Asked whether the burning of a holy book is an act of freedom of expression, the Swedish foreign minister said it remains “an open question.”
Qatar and other Muslim nations should take firm action against Sweden for an incident that involved the burning of a copy of the Quran, a top Qatari official urged, as Turkish President Erdogan Recep Tayyip ruled out his country’s support for Sweden at NATO.
Shura Council member Essa bin Ahmad Al-Nassr called for urgent and firm action against Sweden and any other country found to be insulting Islam, in comments made during an Arab Parliament meeting in Cairo on Monday.
“We have to call on our governments to take firm action against those countries, including the severance of ties with Sweden and other countries that target the dignity of our Muslim religion,” Al-Nassr said in a video shared on his Twitter page.
“We do not want to follow their steps and take the same measures. We have morals and values, we respect religions and holy books,” he said.
“Enough statements, enough with calling for forgiveness, enough with calling for unity of civilisations. There is no unity of civilisations under double standards employed by the the west,” he added, doubling down on the need for action.
The parliamentarian’s comments come amid ongoing outrage after Swedish authorities authorised a protest that saw far-right leader, Rasmus Paludan, light the holy Quran on fire in front of the Turkish Embassy in Stockholm on Saturday.
Paludan, surrounded by police, attacked Islam and immigration during a nearly hour-long tirade before setting fire to the holy book.
Shortly after the incident, Qatar’s foreign ministry lashed out at Sweden and denounced the move, saying the “vile incident is an act of incitement and a serious provocation to the feelings of more than two billion Muslims in the world.”
Other countries joined in condemning the move, including Turkey, Iran, Pakistan, Saudi Arabia, Jordan, and Kuwait.
In a statement on Sunday, Sweden’s prime minister Ulf Kristersson said the far-right leader’s move was “not necessarily appropriate” though fell short of condemning the incident.
“Freedom of expression is a fundamental part of democracy. But what is legal is not necessarily appropriate,” Kristersson said in a tweet, adding that burning holy books “is a deeply disrespectful act”.
“ I want to express my sympathy for all Muslims who are offended by what has happened in Stockholm today,” the Swedish official said.
In a tweet, Arab League Secretary-General Ahmed Aboul Gheit condemned the burning of the holy scripture, calling on Sweden to condemn it.
“Freedom of speech should not be a pretext for extremists to ignite the fire of hatred between followers of different religions,” Aboul Gheit said while mentioning the Swedish Ministry of Foreign Affairs Twitter.
Kristersson’s statement garnered more outrage, with many Muslims calling out authorities in Sweden for not taking action against Paludan.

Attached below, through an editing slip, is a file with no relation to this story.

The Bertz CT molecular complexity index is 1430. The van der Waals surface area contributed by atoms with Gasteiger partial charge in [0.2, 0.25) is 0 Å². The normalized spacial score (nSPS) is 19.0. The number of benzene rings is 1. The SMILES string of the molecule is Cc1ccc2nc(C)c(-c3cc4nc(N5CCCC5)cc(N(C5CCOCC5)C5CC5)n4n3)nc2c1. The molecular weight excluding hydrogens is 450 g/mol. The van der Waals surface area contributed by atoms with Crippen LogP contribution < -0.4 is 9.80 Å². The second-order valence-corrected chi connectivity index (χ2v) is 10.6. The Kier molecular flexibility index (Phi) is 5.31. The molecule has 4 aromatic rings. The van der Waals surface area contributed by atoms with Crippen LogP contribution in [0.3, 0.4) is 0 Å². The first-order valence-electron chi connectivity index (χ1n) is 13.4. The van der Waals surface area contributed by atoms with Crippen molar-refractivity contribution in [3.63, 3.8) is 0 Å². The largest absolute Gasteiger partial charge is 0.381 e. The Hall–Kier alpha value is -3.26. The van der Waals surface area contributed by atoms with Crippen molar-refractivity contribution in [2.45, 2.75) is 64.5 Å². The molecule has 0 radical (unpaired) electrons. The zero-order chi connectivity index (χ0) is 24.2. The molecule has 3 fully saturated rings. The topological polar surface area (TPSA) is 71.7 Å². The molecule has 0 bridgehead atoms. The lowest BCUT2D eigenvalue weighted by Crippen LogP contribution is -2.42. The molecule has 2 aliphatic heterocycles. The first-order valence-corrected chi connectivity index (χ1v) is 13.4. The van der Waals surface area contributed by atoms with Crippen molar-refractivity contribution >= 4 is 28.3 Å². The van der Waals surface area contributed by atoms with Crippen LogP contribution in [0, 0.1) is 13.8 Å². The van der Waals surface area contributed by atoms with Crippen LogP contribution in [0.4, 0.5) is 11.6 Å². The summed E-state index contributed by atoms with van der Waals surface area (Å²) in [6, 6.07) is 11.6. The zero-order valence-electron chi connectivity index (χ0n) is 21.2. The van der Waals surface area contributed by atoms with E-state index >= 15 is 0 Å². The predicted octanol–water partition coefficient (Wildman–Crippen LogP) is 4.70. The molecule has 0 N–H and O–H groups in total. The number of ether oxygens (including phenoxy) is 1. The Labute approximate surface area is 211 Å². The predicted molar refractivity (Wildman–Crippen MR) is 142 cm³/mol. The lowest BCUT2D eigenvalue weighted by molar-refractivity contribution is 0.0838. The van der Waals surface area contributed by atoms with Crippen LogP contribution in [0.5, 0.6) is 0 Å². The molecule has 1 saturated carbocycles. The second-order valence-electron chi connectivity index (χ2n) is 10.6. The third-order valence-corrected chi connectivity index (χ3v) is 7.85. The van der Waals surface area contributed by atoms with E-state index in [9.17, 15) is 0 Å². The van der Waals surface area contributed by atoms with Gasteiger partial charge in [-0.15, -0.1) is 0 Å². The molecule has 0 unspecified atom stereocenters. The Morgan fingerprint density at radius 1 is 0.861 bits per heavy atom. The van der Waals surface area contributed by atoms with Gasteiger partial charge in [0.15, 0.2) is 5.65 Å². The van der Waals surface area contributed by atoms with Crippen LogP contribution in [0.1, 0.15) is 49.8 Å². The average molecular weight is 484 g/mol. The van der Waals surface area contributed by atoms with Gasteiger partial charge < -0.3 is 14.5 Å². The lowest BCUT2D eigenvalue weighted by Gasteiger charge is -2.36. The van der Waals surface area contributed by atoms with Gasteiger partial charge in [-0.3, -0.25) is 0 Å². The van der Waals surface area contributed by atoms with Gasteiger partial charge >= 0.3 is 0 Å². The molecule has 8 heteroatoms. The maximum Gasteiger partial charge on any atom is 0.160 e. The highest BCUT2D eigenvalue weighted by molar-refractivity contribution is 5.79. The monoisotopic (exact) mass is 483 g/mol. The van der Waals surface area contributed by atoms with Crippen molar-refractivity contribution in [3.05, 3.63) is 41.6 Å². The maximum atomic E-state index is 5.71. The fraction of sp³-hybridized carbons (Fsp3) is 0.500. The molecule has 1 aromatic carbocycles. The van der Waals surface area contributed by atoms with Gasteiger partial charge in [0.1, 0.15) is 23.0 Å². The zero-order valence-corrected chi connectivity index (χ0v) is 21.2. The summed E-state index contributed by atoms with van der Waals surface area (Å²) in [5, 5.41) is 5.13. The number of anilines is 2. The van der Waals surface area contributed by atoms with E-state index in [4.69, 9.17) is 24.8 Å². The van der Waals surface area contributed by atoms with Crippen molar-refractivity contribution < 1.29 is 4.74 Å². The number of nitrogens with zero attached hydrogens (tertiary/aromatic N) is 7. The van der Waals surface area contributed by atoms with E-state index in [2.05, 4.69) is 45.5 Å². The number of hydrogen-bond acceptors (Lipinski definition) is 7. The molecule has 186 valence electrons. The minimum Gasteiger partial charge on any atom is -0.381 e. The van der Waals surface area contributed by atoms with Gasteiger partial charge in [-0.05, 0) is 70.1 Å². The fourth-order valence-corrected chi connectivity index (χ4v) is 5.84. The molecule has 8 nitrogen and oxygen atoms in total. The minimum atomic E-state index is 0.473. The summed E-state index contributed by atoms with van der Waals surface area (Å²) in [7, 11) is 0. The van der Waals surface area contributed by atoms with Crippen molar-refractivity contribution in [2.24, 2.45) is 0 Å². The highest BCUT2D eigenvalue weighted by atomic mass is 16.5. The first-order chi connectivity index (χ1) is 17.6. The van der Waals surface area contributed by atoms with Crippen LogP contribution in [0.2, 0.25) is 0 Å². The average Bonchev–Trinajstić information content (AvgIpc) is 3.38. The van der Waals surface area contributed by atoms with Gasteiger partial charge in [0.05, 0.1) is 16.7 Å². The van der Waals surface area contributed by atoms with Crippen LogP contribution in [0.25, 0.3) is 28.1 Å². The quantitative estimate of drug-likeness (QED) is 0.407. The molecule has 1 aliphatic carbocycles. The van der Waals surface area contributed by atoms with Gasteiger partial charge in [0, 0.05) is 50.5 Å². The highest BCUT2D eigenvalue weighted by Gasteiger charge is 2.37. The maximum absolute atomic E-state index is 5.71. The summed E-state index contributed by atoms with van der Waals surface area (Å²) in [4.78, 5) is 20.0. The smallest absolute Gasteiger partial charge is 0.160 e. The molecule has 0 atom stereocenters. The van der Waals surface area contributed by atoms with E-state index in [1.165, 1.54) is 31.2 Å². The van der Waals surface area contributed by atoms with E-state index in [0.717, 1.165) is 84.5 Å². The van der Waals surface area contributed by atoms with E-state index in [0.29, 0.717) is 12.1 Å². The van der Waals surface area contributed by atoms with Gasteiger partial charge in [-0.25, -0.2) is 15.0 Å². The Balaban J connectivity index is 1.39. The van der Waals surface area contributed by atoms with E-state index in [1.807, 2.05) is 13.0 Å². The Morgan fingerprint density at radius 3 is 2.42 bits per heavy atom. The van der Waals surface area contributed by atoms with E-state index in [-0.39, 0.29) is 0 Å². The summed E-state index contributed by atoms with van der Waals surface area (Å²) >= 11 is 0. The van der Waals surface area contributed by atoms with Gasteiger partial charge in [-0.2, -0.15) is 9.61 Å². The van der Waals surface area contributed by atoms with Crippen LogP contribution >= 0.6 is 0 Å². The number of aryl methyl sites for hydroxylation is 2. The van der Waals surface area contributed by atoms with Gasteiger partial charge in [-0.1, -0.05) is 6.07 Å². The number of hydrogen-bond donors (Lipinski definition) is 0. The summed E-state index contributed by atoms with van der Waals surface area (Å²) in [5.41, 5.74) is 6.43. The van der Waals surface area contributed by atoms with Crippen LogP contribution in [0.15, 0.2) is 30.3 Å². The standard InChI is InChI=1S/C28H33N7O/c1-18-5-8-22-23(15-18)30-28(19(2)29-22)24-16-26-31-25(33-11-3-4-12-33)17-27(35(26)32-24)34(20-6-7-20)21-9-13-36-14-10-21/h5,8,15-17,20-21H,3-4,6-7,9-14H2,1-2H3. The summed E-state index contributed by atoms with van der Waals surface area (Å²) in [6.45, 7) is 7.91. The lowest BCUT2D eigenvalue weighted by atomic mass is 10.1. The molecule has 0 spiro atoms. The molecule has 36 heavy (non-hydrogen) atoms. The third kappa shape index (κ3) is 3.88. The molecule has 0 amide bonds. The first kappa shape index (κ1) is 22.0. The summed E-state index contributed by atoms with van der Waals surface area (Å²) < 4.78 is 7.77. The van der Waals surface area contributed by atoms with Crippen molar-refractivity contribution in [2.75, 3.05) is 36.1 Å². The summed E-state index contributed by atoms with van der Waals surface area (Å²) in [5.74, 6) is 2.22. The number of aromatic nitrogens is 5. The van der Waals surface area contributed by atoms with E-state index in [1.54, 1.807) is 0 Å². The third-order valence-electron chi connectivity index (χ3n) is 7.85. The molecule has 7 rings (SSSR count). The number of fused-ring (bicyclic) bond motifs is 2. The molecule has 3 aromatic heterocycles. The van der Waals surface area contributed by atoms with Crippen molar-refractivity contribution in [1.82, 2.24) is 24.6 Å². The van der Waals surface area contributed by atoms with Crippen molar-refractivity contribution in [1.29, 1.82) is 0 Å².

Haytham Abokhalil, a television presenter and human rights advocate, said “sympathy is not enough”.
“You are a senior official with the rank of prime minister… What happened is a crime against freedom of belief, as stipulated in the Universal Declaration of Human Rights, which Sweden signed.. The perpetrators must be arrested and brought to trial, and a practical example of freedom of expression that does not harm the beliefs of others must be presented,” he said.
Meanwhile, protests erupted in Muslim countries, including Turkey and Pakistan, which has been described as “a victory” for the religion.
“The uprising of the Muslim people of Turkey is a victory for the Quran and Islam, representing all Muslims,” Jaber Al Harmi , prominent Qatari journalist, said on Twitter.
‘An open question’
The incident occurred as Stockholm seeks Ankara’s support to join NATO. Turkey’s NATO membership grants it power to block applications for other states seeking to join the military alliance.
However, Ankara immediately cancelled a crucial bilateral trip by Sweden’s Defence Minister Pal Jonson to Turkey in response to the burning of the holy book.
“At this point, Swedish Defense Minister Pal Jonson’s visit to Turkey on Jan. 27 has lost its significance and meaning, so we canceled the visit,” Turkish Defence Minister Hulusi Akar said on Saturday.
With tensions mounting, Turkish President Recep Tayyip Erdogan warned on Monday that Sweden “can no longer expect” its support to join the alliance.
“Those who allow such blasphemy in front of our embassy [in Stockholm] can no longer expect our support for their NATO membership,” Erdogan said in his first official comment since the Sweden incident.
“If you do not show respect to the religious beliefs of the Republic of Turkiye or Muslims, you will not receive any support for NATO [membership] from us,” the Turkish president added.
In an apparent cautious response to Erdogan, Sweden’s foreign minister Tobias Billstrom said he cannot comment on the Turkish president’s remarks.
However, Billstrom stressed that his country does not support the burning of the Quran, while maintaining that freedom of expression “makes it legal from a Swedish point of view.”
“The Swedish government has been very clear that we both have freedom of expression in Sweden, but we also have made it very clear that we do not side with those people who have committed this,” Billstrom told the press, as quoted by Anadolu Agency (AA).
His answer was in response to a question during the press briefing, in which he was asked whether burning a book of another religion constitutes freedom of expression.
The Swedish diplomat said that “is always an open question”, he added.